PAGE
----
Tuesday, 28 January 2014

"Saving Dalston Lane" - film and discussion at The Rio, Saturday 8th February at 1:30pm

The appearance of bulldozers behind the Georgian terrace at 48-76 Dalston Lane prompts questions about the wisdom and legality of the Council's intention to demolish these significant buildings and provokes last ditch endeavours to save them.


This event will unravel a sad tale of the neglect and abuse of our local businesses and heritage assets, question the long-term wisdom of the obliteration of old Hackney and discuss our community's response in the context of a borough caught up in an tsunami of "regeneration".


Emma-Louise Williams' film UNDER THE CRANES (2011) 56 Mins 12A will be screened. Mixing rarely seen archive footage with new cinematography, Under the Cranes offers a lyrical, painterly evocation of Hackney, over several hundred years. This is a film which poses questions about the nature of regeneration in Hackney in the recent period. It also explores the theme of migration, showing some of the struggles that people go through to secure a place for themselves, (fighting racists if necessary), but also how migration brings diversity and the seeds of renewal. Based on Michael Rosen’s poetic play for voices, Hackney Streets, the film moves across time and space as we hear from Shakespeare in Shoreditch, a Jamaican builder, a Turkish barber and the 43 Group taking on Oswald Mosley in Dalston.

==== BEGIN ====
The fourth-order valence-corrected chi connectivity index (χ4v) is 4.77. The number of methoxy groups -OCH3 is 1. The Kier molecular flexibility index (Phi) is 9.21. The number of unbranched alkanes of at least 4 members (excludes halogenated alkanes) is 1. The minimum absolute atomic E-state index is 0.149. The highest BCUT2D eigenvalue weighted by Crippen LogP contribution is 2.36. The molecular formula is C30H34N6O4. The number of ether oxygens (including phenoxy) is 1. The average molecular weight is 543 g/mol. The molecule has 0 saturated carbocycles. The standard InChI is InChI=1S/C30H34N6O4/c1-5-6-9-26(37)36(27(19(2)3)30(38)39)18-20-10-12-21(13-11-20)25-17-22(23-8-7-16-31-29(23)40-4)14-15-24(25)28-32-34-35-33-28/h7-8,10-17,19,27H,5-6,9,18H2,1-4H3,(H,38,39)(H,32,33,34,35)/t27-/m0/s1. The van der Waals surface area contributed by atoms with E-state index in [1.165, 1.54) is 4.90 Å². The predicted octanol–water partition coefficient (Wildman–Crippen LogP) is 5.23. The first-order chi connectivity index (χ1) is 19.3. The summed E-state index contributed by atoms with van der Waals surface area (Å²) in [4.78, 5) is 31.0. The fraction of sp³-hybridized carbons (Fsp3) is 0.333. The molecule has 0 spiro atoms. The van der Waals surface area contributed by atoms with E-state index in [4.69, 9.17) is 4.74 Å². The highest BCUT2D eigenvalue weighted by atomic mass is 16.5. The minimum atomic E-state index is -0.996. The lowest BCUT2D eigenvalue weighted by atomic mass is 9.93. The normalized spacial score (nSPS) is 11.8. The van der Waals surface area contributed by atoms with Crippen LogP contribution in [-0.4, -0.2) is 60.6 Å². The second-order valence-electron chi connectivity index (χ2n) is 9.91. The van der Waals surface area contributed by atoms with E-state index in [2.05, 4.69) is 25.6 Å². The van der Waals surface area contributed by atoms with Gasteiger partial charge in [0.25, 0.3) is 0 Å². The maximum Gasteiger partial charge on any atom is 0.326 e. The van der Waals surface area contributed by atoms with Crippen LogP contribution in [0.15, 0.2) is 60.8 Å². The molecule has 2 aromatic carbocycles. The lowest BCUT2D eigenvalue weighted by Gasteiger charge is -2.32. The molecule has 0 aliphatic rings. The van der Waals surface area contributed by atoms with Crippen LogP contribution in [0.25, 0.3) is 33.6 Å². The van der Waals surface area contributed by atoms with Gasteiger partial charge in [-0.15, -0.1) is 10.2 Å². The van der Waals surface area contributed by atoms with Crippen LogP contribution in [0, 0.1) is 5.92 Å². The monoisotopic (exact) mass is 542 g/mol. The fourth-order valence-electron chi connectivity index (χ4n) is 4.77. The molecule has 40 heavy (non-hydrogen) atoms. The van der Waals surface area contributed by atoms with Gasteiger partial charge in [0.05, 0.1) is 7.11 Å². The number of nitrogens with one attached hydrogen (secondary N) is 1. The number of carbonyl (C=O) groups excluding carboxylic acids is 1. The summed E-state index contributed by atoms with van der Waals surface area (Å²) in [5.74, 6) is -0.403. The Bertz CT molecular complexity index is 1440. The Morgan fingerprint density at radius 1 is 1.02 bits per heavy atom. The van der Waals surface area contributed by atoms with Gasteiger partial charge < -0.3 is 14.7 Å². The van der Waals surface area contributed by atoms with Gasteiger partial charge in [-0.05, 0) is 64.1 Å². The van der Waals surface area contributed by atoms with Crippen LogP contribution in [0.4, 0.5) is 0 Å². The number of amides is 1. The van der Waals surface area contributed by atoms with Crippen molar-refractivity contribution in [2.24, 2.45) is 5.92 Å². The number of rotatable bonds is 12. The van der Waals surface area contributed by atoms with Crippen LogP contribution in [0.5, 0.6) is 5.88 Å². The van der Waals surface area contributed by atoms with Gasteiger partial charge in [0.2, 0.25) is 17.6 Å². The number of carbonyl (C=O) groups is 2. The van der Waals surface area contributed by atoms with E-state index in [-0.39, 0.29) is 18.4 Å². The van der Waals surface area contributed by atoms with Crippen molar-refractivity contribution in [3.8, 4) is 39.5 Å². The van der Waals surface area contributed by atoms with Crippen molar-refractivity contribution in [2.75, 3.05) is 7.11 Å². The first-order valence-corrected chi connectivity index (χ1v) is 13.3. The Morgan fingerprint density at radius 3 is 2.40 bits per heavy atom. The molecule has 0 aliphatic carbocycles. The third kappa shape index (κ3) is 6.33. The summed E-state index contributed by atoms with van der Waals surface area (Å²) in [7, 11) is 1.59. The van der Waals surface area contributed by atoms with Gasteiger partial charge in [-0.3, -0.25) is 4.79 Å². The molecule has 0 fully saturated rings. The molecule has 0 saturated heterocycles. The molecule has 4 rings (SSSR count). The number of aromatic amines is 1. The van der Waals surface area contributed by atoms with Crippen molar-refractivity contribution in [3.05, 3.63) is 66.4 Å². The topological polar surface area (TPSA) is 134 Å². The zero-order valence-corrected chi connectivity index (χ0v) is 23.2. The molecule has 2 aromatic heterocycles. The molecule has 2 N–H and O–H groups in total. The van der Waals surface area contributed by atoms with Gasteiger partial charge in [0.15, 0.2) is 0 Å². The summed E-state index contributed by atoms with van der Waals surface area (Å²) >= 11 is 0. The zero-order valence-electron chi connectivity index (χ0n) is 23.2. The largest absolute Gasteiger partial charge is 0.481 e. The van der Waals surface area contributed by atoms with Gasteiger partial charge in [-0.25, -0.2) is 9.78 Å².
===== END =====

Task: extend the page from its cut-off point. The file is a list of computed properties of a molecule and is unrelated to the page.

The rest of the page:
SPEAKERS will include  Bill Parry-Davies, the Hackney solicitor, musician and founder of OPEN Dalston, presenting his photographic record of the decline of the Dalston Lane houses. Bill explains the course of events that has culminated in the inevitable attempts by the owners to erase this historic terrace, and similar examples, for short term commercial gain in the name of necessity and progress.
Michael Rosen, the poet, performer, broadcaster and scriptwriter, discusses his experience of living in the shadow of the crumbling terrace, and its importance and value for Dalston and its community

 
“mammon”: (noun) possibly of Aramaic origin, meaning riches. First personified in English as the false god of wealth, avarice and injustice in the mediaeval poem Piers Plowman and later as the fallen angel, Lucifer, in Milton's Paradise Lost.
“mammonistic”: (adjective) consumed by the desire for wealth at the expense of beauty, creativity and the human soul.
"mammonists" : (secretive) the dark forces, including Philistines, pursuing material gain by the obliteration of heritage, identity, culture and sunlight in the name of regeneration, best value, necessity and progress.
The Worship of Mammon 1909 by Evelyn de Morgan  

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